Ken Stabler & Fred Biletnikoff Autographed Oakland Raiders Jersey
Ken Stabler & Fred Biletnikoff Autographed Mitchell & Ness Throwback 1976 Oakland Raiders Stabler Jersey
The jersey includes a Letter of Authenticity from The Memorabilia Center.
Kenneth Michael “Ken” Stabler (December 25, 1945 – July 8, 2015), nicknamed “The Snake” or “Snake”, was an American football quarterback in the National Football League (NFL) for the Oakland Raiders (1970–1979), Houston Oilers (1980–1981) and New Orleans Saints (1982–1984). He played college football at the University of Alabama in Tuscaloosa. Stabler was posthumously elected to the Pro Football Hall of Fame in 2016.
Frederick S. Biletnikoff is a former gridiron football player and coach. He was a wide receiver for the Oakland Raiders in the American Football League (AFL) and National Football League (NFL) for fourteen seasons and later an assistant coach with the team. He retired as an NFL player after the 1978 season and then played one additional season in the Canadian Football League (CFL) for the Montreal Alouettes in 1980. While he lacked the breakaway speed for deep pass receptions, Biletnikoff was one of the most sure-handed and consistent receivers of his day. He was also known for running smooth, precise pass routes. He is a member of both the Pro Football Hall of Fame and College Football Hall of Fame.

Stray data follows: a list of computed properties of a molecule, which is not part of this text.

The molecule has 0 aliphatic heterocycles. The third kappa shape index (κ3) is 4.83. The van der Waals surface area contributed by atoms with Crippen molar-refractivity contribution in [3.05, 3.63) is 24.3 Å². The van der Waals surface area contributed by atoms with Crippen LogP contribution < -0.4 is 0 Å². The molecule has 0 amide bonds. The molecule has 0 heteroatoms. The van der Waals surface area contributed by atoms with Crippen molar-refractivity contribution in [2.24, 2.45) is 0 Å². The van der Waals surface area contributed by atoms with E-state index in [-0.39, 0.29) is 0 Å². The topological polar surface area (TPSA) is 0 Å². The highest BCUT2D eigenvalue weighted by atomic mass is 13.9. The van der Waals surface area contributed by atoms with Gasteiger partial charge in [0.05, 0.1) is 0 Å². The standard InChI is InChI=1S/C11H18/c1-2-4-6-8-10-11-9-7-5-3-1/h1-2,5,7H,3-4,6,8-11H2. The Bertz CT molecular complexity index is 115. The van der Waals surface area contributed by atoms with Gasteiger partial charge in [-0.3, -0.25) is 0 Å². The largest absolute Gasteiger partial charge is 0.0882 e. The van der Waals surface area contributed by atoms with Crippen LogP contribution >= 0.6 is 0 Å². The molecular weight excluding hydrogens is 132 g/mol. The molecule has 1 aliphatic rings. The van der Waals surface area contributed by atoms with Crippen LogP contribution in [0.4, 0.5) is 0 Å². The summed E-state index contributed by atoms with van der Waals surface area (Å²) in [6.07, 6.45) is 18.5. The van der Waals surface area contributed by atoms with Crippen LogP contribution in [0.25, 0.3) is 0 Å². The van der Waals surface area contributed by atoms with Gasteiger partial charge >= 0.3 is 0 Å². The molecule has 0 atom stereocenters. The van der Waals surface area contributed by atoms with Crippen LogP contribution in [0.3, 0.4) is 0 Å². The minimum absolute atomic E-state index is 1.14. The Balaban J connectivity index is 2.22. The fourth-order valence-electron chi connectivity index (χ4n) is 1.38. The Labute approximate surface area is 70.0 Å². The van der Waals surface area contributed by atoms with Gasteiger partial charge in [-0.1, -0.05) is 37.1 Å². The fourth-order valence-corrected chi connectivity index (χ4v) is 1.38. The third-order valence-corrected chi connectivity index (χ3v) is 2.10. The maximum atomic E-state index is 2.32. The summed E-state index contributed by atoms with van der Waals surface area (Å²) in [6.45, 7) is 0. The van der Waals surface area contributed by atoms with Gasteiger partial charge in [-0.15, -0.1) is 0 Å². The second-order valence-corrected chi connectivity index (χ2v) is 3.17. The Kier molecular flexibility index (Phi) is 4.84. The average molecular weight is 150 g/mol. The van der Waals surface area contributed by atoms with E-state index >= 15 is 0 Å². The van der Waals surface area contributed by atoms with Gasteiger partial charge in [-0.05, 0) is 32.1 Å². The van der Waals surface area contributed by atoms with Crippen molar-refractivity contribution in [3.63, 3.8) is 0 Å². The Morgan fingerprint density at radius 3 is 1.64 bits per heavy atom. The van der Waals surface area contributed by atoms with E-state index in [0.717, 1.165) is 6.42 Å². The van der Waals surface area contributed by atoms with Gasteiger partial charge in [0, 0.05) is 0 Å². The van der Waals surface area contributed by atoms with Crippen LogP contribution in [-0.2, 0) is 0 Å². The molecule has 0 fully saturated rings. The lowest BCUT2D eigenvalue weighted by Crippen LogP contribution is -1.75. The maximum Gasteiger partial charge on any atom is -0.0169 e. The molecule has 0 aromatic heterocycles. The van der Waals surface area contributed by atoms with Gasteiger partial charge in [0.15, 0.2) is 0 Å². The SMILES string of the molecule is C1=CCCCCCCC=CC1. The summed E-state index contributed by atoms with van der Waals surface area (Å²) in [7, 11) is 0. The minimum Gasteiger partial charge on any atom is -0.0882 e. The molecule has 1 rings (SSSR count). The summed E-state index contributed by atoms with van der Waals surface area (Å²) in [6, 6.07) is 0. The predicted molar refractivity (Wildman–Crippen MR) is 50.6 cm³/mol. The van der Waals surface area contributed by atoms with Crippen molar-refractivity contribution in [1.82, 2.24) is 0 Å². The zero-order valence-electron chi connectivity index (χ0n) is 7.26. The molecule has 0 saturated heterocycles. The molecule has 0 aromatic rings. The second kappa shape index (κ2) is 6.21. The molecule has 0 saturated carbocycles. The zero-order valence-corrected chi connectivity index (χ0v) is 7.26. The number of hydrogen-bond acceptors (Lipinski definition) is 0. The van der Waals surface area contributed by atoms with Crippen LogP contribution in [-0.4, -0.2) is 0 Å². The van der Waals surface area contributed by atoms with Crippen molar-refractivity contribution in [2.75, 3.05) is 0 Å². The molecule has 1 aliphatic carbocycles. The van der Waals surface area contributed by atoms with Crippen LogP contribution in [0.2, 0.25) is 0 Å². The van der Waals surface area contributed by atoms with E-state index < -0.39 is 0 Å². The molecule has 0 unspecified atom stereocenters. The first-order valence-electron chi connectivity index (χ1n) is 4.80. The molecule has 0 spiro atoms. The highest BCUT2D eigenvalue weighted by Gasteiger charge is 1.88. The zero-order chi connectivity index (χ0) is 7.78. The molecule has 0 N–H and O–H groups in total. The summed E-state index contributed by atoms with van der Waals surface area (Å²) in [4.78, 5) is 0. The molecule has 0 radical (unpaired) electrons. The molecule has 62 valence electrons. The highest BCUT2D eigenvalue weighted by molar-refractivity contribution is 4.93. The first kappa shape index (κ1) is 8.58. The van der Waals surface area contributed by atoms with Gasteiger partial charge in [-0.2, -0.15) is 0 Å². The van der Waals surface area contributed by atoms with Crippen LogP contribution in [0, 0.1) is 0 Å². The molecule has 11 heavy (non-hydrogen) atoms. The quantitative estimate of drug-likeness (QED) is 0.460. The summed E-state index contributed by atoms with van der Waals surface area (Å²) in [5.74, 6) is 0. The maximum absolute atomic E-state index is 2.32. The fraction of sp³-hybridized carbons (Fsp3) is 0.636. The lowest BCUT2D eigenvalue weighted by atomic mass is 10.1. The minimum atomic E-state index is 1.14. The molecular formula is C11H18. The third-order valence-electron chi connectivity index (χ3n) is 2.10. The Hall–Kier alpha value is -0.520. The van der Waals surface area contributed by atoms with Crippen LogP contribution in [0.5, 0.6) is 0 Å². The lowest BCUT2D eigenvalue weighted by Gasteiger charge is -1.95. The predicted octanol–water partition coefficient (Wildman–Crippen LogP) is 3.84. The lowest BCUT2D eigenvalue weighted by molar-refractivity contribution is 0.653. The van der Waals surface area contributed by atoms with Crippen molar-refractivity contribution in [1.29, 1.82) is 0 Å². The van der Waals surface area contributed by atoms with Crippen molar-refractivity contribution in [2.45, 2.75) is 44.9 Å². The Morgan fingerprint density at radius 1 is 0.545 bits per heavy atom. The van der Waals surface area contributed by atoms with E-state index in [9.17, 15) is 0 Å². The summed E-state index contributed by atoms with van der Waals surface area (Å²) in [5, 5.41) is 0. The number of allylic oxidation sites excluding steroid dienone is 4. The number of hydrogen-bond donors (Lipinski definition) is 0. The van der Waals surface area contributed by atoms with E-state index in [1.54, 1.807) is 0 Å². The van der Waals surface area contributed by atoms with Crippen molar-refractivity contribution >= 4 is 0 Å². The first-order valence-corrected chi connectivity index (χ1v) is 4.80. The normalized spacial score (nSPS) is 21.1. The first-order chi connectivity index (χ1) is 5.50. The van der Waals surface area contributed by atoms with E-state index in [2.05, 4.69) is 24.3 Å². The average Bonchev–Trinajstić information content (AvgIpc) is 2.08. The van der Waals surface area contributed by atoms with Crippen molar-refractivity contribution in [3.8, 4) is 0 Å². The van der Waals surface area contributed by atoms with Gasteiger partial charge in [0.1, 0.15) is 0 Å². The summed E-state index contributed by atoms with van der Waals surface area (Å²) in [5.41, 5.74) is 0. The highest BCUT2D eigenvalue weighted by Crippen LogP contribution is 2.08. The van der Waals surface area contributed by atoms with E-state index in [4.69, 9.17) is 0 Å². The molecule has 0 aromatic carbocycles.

Biletnikoff attended Florida State University, where he played college football for the Florida State Seminoles football team and earned consensus All-America honors after leading the country in receiving yards and receiving touchdowns as a senior. The Biletnikoff Award, given annually to the most outstanding receiver in NCAA Division I FBS, is named in his honor.
Through his AFL and NFL career, Biletnikoff recorded 589 receptions for 8,974 yards and 76 touchdowns and had a then-league-record 10 straight seasons of 40 or more receptions. He accomplished these numbers at a time when teams emphasized running over passing. With the Raiders, Biletnikoff played in the second AFL-NFL World Championship game—retroactively known as Super Bowl II—and in Super Bowl XI, in which he was named the game’s MVP in a victory over the Minnesota Vikings. A four-time Pro Bowl selection, he also played two AFL All-Star games, three AFL title games, and two AFC championship games.